Wednesday. 29/5/2019

The Monocle Minute

Opinion / Ben Rylan

Stick to the rules

When Fred Astaire’s character receives an invitation to a formal party in the 1935 musical film Top Hat, he breaks into a number celebrating the ritual of dressing up, singing “Top Hat, White Tie and Tails”. This was the age (if the movies are to be believed) when men were never seen outside the house open-necked or hatless. Sadly, formal attire has suffered a slovenly backlash in the years since.

Consider the Cannes Film Festival, which wrapped up at the weekend. The event has a reasonable dress code: tuxedos for men, gowns for women. But the complainers never miss their cue. There are gripes that the weather is too warm for bowties, that telling people what to wear is sexist and that the observance of a dress code is a foolish and antiquated thing. But we don’t blame Cannes for maintaining some decorum. This isn’t Sundance – denim and flannel are out of step with the French festival’s identity. Alas, things can be taken too far, such as the time director Asif Kapadia’s wife was barred from a premiere due to her high heels failing to rise quite high enough.

In 1949 the mayor of Cannes joined a chorus of complaints over the festival’s formalwear rules and special screenings were introduced for people who wanted to dress down. But many directors felt that those who arrived in open-neck shirts were disdaining the work on screen. Now, as ever, dressing up is as much about respecting the occasion as it is about looking sharp.

International relations / UK & Japan

Dim view

The UK and Japan have spoken of a shared outlook for centuries but today a new Chatham House report makes the case for an even stronger relationship between the two tea-drinking island nations. Such a thing would bolster peace in the Asia-Pacific region and benefit the economies of both countries, argues Global Britain and Proactive Japan: Developing a 21st-century Partnership. But what’s holding the relationship back? “Brexit is the real distraction,” says John Nilsson-Wright, the report’s author. “The lack of clarity and the uncertainty it has created is giving Japan misgivings about the UK as a business and geopolitical partner. The two countries together have the potential to spread liberal principles and protect against the threats to open societies.”

Politics / Israel

Worlds apart

Israeli prime minister Benjamin Netanyahu is used to navigating tough situations. Today however – and by 21.00 GMT to be precise – the embattled leader will need to form a coalition government or have another general election. Netanyahu, who heads the right-wing Likud party, has been in office for a decade and is facing fraud and bribery allegations, which he denies. The chances of the prime minister patching together a working coalition aren’t good. “These parties are not coming from the same ideological background,” says Yossi Mekelberg, head of international relations at Regent’s University London. “Sticking them together to form a coalition? Good luck.” Few citizens will welcome a return to the polls – another election means another few months without governance.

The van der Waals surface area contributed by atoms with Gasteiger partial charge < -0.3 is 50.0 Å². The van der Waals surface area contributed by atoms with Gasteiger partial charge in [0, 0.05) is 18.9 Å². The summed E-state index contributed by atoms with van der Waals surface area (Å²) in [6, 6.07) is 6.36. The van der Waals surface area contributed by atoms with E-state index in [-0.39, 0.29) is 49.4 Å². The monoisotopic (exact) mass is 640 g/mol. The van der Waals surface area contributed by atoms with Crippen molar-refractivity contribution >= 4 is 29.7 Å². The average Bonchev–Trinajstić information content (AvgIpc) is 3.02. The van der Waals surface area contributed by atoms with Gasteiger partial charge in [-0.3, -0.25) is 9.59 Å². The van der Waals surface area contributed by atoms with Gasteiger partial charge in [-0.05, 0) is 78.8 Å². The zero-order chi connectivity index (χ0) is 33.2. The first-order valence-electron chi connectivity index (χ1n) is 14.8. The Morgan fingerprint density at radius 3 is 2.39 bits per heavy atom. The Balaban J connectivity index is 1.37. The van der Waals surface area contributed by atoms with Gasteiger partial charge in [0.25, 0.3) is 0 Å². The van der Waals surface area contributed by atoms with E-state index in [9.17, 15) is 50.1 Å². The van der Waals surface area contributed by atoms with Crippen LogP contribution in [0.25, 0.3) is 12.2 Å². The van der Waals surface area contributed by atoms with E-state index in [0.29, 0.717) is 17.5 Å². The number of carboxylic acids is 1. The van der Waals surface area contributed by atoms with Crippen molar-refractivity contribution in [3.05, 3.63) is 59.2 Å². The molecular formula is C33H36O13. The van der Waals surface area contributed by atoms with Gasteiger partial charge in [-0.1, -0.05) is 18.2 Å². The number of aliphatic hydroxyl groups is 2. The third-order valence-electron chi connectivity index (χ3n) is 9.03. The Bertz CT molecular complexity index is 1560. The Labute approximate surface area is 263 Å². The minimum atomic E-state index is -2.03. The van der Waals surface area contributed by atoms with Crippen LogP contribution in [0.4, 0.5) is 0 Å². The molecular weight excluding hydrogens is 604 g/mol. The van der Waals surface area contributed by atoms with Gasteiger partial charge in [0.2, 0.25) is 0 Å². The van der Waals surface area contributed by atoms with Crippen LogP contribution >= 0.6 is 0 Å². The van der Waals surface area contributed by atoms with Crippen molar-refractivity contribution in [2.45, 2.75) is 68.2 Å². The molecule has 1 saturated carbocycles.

Tourism / Canada

Hearty rebrand

Canada’s official tourism body, Destination Canada, unveiled an unashamedly jaunty rebrand this week. The new logo – designed by Québec City-based agency Cossette – features the word Canada styled in the shape of a heart, accompanied by a phrase from the national anthem: “For glowing hearts”. The rebrand is an attempt to capitalise on Canada’s ascendant soft power: international visitor numbers have risen steadily since 2014, peaking with a record number of tourists last year. The government has also pledged to invest CA$58m (€38.4m) over the next two years and to create 54,000 tourism-related jobs by 2025. Canada is pitching itself as a feel-good destination just as the political climate is having an adverse effect on traditional holiday hotspots.

Politics / France

Much a-moo about nothing

Many city slickers imagine the countryside to be a quiet escape but its bucolic sounds are causing a furore in France. Bruno Dionis du Séjour, the mayor of Gajac, a village between Bordeaux and Agen, has requested that the Ministry of Culture enshrines the sounds of rural France as an intangible cultural asset. A French MP has picked up the request and is preparing to table a bill at the National Assembly. The move would scupper legal cases against the owners of livestock, some of whom are facing action for disturbing holidaymakers with the lowing of cows, braying of donkeys and crowing of roosters. As cities become bigger and more crowded, this farcical affair masks a deeper need for mutual respect; a noisy rooster and the clatter of cowbells are nothing to crow about.

M24 / Monocle on Design

Book cover design

Should you judge a book by its cover? We stock up on some reading material and ask designers Sonya Dyakova, David Pearson and Monocle’s culture editor Chiara Rimella what makes a book cover fly off the shelves.

Monocle Films / New release

Monocle preview: June issue, 2019

Seatbelt securely fastened? In which case, prepare to fly through the new issue of Monocle, with its focus on the mobility movers and shakers who are getting us around by air, on land and by sea. You’ll also meet a couple of private detectives, Norway’s prime minister and a convoy of American truckers. Let’s roll.

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